The U.S. Environmental Protection Agency announced eight new agreements Monday with parties responsible for cleaning up the Portland Harbor Superfund Site.
The agency said it now has signed cleanup agreements covering more than half of the Superfund site area that requires active cleanup on Portland’s Willamette River. Under the EPA’s cleanup plan, much of the Superfund site will be allowed to recover naturally over time without any active cleanup work.
The agency is still negotiating with other parties that have yet to sign agreements. Federal regulators could issue enforcement orders to require cleanup action.
The Portland Harbor Superfund Site runs north from the Broadway Bridge to the Columbia Slough. It’s highly contaminated with dozens of pollutants from more than a century of industrial use.
The EPA spent decades developing a $1 billion cleanup plan and it’s now in the process of negotiating individual cleanup plans, known as remedial design agreements, with parties that are required to pay for the cleanup.
The EPA already had agreements with the Port of Portland, the city of Portland and NW Natural for areas including Terminal 4, River Mile 11 East between the Steel Bridge and Broadway Bridge and the Gasco site near the northwest industrial area and the St. Johns Bridge.
On Monday, the agency announced additional agreements with more than a dozen companies for cleanups at River Mile 7 West and Willbridge Cove near the northwest industrial area, River Mile 9 West and River Mile 10 East and West downstream from the Fremont Bridge, and an area known as B1a along the western shoreline near Linnton.
The agency is still negotiating with parties responsible for large portions of the Superfund site on the east side of the river near the University of Portland, the Overlook and St. Johns neighborhoods and along the northern portion of the Port of Portland.
EPA officials said they could not disclose which parties have yet to sign agreements because negotiations are ongoing. For areas where “good faith negotiations” are not underway, they said, the agency plans to issue enforcement orders to require those parties to develop remedial design plans for the areas they are responsible for cleaning up.
The companies that have signed agreements include NW Natural, Arkema Inc., Bayer Crop Science Inc., General Electric Company, Chevron U.S.A. Inc., Kinder Morgan Liquids Terminals LLC, McCall Oil and Chemical Corporation, Phillips 66 Company, Shell Oil Company, Atlantic Richfield Company, BP Products North America Inc., Brix Maritime Co., Exxon Mobil Corporation, Kinder Morgan Liquids Terminals LLC, Union Pacific Railroad Company and FMC Corporation, PacifiCorp, Cargill, Inc., CBS Corporation and DIL Trust, Glacier Northwest, Inc.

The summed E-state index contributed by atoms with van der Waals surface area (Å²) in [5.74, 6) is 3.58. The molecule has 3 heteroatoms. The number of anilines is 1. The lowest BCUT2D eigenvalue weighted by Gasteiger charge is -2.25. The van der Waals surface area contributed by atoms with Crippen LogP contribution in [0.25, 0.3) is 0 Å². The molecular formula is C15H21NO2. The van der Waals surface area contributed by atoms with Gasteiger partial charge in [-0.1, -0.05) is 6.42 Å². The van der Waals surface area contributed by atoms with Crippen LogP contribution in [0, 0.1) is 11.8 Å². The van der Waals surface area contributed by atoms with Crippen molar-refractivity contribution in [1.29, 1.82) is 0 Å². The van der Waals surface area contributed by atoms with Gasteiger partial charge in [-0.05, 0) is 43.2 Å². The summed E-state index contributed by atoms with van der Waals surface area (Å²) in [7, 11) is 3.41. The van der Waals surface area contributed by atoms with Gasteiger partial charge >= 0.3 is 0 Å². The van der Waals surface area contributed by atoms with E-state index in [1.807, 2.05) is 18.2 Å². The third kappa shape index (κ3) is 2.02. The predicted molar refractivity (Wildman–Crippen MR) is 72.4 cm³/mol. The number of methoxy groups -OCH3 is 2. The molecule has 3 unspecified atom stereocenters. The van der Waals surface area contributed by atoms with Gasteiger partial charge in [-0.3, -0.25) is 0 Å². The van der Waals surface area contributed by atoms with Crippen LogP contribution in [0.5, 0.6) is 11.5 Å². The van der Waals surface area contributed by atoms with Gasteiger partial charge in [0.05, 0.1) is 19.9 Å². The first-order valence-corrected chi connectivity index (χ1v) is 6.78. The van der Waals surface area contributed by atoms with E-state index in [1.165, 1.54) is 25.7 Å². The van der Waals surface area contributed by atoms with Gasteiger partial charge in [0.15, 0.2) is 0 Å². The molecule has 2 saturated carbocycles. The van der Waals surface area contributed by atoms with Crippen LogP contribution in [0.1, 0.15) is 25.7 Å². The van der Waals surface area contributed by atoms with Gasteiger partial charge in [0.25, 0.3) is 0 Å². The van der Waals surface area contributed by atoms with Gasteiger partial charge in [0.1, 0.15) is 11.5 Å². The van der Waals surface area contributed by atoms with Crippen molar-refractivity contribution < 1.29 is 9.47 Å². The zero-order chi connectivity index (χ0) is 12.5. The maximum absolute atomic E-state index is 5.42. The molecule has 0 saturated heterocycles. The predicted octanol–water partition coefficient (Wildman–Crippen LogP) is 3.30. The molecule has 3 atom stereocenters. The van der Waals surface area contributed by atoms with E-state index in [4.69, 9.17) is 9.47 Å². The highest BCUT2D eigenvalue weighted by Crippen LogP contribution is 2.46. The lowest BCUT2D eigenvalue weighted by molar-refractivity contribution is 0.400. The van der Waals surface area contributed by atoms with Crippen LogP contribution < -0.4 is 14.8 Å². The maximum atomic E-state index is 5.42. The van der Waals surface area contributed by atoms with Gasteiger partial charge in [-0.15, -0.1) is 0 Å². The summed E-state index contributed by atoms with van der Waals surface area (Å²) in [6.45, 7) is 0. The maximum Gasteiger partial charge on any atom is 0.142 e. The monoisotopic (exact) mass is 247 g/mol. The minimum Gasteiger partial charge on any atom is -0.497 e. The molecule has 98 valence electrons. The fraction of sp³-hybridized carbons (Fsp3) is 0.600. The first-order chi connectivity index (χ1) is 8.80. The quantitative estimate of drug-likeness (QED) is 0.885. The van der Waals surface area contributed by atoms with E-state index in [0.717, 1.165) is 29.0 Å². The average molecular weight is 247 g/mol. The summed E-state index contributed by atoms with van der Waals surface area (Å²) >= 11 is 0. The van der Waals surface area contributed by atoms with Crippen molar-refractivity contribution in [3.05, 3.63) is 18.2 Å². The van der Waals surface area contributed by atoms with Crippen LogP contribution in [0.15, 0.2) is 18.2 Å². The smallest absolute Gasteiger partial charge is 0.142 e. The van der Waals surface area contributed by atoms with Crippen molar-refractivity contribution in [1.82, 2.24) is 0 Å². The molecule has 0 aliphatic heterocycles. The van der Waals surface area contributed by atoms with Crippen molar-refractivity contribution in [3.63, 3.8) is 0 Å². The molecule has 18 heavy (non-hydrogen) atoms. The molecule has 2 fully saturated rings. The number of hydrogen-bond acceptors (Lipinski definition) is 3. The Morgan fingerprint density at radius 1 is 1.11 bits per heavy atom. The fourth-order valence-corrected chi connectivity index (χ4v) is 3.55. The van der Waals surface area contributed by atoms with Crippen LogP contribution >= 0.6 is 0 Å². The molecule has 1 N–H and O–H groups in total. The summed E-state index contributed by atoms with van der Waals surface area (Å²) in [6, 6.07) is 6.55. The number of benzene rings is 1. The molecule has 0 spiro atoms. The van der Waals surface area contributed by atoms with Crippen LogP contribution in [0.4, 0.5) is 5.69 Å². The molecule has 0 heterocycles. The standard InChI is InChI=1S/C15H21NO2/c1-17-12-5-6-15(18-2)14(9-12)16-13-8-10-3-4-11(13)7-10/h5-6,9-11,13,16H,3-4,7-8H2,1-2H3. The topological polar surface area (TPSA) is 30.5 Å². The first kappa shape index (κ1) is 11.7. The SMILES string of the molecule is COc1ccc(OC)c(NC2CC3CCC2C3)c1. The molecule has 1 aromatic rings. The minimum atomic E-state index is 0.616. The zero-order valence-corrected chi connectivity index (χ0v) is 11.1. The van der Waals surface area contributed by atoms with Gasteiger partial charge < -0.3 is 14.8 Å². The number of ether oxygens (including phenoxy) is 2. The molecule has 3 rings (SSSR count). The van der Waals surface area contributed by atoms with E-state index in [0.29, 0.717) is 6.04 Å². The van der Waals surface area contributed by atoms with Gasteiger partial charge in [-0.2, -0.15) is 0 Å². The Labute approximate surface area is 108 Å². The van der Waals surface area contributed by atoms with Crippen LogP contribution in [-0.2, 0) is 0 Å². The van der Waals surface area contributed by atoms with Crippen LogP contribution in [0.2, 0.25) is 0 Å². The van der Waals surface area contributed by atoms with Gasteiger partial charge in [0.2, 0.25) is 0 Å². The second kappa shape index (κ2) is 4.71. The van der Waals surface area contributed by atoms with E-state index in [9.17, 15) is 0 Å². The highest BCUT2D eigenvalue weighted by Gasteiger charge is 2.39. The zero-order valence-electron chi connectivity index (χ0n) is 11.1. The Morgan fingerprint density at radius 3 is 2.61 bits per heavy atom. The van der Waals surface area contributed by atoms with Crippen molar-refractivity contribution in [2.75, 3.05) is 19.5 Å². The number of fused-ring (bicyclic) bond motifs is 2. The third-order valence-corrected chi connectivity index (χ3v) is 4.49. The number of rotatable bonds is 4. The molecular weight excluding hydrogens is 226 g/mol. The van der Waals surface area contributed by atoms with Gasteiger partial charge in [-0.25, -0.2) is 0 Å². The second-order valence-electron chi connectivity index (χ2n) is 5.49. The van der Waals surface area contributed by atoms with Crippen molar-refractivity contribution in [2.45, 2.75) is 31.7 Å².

The EPA credited the city of Portland and the state of Oregon for contributing $12 million apiece to a fund that offered to help parties pay for their cleanup plans. The fund was created last year to spur cleanup action, offering $80,000 per acre to parties that signed agreements with the EPA. In exchange, the city and state get credit toward their Superfund cleanup costs. So far, $11.2 million has been claimed from the fund, according to the city.
In a statement, Portland Mayor Ted Wheeler applauded the success of the fund, which helped the EPA secure agreements on 140 contaminated acres, including the entire western portion of the Superfund site.
“This is a unique and bold approach by public agencies,” Wheeler said, “and it’s resulting in the most significant progress we have seen since the site was listed 20 years ago.”
The agreements serve as blueprints for cleanup work that could include additional pollution testing and removing or covering contaminated soil in the Willamette River. They’re a critical piece of the federal cleanup plan that’s been underway for nearly 20 years.
Caleb Shaffer, who leads the Portland Harbor Superfund Site cleanup team for EPA, said the companies that have come forward voluntarily to sign agreements are helping to make the river a healthier place.
“This cleanup is really going to reduce the health risks to people and wildlife,” he said. “The parties that stepped up really showed their commitment. …They serve as a good example of what we can accomplish when we all move toward a common goal.”
He said the EPA is working with the remaining parties and hoping for a positive outcome.
“It can be a long, drawn-out process,” he said. “For those areas where good faith negotiations are not underway, we will consider using enforcement measures.”
Last year, four companies worked together under the banner of the “Pre-RD Group” to update pollution testing across the Superfund site. Arkema Inc., Evraz Inc., Schnitzer Steel and The Marine Group then asked the EPA to scale back its cleanup requirements in response to the lower pollution levels they found.
The EPA rejected that idea, however, and several of the companies that had worked on that report have yet to sign remedial design agreements.